Have you ever heard a worker say, “I love my boss! My supervisor is a total micromanager.” Probably not. Not only do employees detest micromanagement, it’s also the least productive form of leadership. Increasing the pressure on a staff member can be detrimental to their effectiveness. We’re here to help you diagnose your level of micromanagement, and treat it with some simple fixes to help you get the best out of your team.
Am I Micromanaging?
Sometimes it can be difficult to evaluate your own leadership style. Your staff may perceive things differently than you intend, even if you feel like you’re not being overbearing. Any manager can fall into the trap of “babysitting” their workers a little too much, so try to take a step back to assess your methods. You may be micromanaging if you:
- spend more time than necessary giving initial instructions to employees
- frequently check-in on staff while they work
- interrupt a project or change and re-assign roles after tasks have been assigned
If you identify with two or more of these traits, you may be micromanaging your people. Don’t stress – we can help channel your leadership abilities into a more productive management style.
Strategies to Avoid Micromanagement
We’ve got a list of three tips that will help you be a more effective leader. Here’s how you can stop micromanaging and let your team succeed.
1) Create Relationships
One of the best ways to cure a case of micromanagement is to get to know your people. Developing stronger relationships with your workers helps you understand their strengths and develop compassion. Try setting up weekly or monthly one-on-one meetings to address issues, rather than following up throughout every project.
2) Delegate Small Tasks
If you feel like you can’t trust your staff to get the job done, start small. Assign them minor tasks and give them a chance to prove themselves. Building trust and keeping your employee accountable will help you both feel confident going forward. Give your people opportunities to prove themselves, and your team will become self-sufficient enough to accomplish any task independently.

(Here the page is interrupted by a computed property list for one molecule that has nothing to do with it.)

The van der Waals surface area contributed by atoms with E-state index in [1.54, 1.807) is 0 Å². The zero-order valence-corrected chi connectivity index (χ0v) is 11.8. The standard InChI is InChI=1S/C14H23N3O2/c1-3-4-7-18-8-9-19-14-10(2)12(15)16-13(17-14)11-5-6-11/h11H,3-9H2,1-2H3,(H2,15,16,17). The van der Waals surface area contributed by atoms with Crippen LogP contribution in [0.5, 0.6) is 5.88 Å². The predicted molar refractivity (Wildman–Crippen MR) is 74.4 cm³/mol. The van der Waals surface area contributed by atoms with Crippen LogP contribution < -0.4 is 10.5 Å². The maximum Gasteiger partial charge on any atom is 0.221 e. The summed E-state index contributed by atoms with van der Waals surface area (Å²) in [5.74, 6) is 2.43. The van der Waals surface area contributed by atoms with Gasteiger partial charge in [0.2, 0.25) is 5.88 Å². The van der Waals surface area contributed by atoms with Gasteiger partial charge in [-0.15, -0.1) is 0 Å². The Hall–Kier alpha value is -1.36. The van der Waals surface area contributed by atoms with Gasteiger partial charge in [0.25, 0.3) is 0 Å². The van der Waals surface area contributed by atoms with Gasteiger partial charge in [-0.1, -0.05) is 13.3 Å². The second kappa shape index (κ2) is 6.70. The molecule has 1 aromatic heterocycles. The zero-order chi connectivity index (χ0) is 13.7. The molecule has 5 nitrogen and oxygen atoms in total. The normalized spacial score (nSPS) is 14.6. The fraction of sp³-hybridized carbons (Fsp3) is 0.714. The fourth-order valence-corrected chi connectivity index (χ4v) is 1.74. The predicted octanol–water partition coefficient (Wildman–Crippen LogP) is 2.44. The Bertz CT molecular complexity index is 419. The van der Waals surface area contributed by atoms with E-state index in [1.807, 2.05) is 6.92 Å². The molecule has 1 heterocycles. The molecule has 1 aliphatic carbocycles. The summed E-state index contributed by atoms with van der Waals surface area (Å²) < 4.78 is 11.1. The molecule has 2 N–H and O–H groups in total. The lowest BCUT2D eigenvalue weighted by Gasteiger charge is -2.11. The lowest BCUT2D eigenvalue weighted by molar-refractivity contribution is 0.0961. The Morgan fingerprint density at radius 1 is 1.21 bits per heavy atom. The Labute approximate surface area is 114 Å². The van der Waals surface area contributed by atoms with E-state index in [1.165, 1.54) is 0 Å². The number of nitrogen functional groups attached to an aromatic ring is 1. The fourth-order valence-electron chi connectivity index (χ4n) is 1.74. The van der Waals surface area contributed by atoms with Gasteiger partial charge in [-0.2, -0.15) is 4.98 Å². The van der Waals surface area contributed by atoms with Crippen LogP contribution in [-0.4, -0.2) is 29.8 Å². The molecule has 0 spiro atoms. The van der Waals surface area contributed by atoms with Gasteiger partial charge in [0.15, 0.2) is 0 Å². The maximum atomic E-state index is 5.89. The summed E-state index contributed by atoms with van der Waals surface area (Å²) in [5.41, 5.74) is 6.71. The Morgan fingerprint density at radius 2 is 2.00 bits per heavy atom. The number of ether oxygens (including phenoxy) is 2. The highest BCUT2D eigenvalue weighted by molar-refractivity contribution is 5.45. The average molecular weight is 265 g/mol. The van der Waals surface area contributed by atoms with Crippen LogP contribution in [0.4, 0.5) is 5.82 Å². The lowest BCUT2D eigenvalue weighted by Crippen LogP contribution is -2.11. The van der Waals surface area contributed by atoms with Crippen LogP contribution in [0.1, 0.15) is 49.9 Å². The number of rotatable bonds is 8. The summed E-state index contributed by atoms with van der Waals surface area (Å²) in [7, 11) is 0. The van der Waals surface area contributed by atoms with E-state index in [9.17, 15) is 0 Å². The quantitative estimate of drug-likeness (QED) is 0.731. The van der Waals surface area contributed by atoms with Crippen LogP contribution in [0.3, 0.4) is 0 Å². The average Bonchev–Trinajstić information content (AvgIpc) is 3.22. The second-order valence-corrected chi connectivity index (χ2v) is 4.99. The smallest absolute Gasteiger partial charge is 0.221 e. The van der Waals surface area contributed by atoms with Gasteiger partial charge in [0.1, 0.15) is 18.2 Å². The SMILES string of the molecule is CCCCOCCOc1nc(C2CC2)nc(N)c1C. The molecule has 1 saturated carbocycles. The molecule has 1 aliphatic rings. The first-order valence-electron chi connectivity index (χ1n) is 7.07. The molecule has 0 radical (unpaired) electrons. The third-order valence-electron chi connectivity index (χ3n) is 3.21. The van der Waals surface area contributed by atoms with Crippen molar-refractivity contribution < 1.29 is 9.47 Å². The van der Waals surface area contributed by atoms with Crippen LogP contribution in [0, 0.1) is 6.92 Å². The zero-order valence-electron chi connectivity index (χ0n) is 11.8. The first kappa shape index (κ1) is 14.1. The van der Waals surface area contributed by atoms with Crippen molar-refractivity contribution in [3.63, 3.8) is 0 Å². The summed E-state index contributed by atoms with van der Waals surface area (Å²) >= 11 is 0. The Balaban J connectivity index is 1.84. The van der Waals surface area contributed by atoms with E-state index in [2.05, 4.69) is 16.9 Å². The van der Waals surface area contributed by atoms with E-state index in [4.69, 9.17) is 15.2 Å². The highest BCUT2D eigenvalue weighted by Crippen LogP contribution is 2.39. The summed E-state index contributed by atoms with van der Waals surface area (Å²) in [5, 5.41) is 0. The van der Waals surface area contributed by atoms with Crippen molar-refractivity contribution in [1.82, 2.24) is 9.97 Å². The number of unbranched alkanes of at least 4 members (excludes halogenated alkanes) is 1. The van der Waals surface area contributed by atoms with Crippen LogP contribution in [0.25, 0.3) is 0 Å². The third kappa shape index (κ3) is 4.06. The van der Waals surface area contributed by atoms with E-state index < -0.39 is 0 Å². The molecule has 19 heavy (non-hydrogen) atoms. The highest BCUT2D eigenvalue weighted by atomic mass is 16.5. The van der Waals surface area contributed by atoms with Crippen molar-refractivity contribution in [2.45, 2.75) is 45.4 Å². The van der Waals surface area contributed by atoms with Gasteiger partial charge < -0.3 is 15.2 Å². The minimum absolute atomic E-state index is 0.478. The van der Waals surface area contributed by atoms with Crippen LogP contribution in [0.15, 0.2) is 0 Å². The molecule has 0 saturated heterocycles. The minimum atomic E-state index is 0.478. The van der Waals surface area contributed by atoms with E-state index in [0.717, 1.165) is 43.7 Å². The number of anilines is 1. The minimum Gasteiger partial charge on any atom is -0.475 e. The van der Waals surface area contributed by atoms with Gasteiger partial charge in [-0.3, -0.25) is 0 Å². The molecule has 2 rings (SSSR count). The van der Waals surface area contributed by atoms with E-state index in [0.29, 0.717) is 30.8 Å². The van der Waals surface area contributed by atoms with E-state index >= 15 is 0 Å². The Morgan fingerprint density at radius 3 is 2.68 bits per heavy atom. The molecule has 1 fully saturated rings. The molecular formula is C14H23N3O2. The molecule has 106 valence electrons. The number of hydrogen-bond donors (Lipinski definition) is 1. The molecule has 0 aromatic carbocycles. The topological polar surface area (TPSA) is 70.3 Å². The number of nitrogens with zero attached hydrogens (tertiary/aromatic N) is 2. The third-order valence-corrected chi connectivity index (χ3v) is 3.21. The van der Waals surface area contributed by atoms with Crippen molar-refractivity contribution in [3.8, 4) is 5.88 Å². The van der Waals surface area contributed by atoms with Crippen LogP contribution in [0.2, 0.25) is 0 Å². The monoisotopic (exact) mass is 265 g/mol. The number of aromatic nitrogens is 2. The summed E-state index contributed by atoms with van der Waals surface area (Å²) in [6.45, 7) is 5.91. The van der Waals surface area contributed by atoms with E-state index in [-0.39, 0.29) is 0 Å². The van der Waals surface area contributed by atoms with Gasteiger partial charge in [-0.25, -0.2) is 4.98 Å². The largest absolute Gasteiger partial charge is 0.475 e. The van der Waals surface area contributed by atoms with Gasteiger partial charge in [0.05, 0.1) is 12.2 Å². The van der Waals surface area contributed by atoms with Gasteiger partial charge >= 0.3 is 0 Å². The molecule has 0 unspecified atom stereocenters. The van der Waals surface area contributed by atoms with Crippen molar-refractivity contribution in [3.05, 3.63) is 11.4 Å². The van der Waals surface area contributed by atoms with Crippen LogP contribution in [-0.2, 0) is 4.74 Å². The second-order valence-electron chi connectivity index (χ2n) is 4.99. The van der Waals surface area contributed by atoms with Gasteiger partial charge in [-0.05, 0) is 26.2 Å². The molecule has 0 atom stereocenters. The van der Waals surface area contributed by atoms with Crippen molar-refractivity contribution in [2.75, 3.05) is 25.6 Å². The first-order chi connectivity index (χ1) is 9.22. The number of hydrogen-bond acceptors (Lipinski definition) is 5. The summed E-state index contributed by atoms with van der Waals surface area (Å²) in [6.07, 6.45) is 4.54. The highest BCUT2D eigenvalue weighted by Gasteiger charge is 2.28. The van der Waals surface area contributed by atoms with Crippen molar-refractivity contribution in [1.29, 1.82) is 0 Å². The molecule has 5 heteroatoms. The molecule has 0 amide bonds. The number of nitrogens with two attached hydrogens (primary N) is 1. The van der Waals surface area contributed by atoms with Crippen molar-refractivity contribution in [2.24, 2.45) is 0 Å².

3) Remember the Benefits
When you feel yourself slipping back into old habits and hovering over projects, think about the nature of micromanaging someone. Sure, the task may get done the way you prefer. But you hired your staff to bring something special to the team and develop their skills. If an employee isn’t given the chance to tackle their work, abilities like problem-solving, creativity and innovation will atrophy. Overseeing everything a worker does cripples their strengths and your entire team. Micromanagement means nothing can get done without you, which limits everyone’s capabilities.
Embracing a New Strategy
Once you’ve kicked your micromanaging tendencies to the curb, it’s time to communicate with your workers and listen to their needs. Create a management strategy that features a more diplomatic approach, and work with your staff to create an honest feedback mechanism that will help you and your staff grow.
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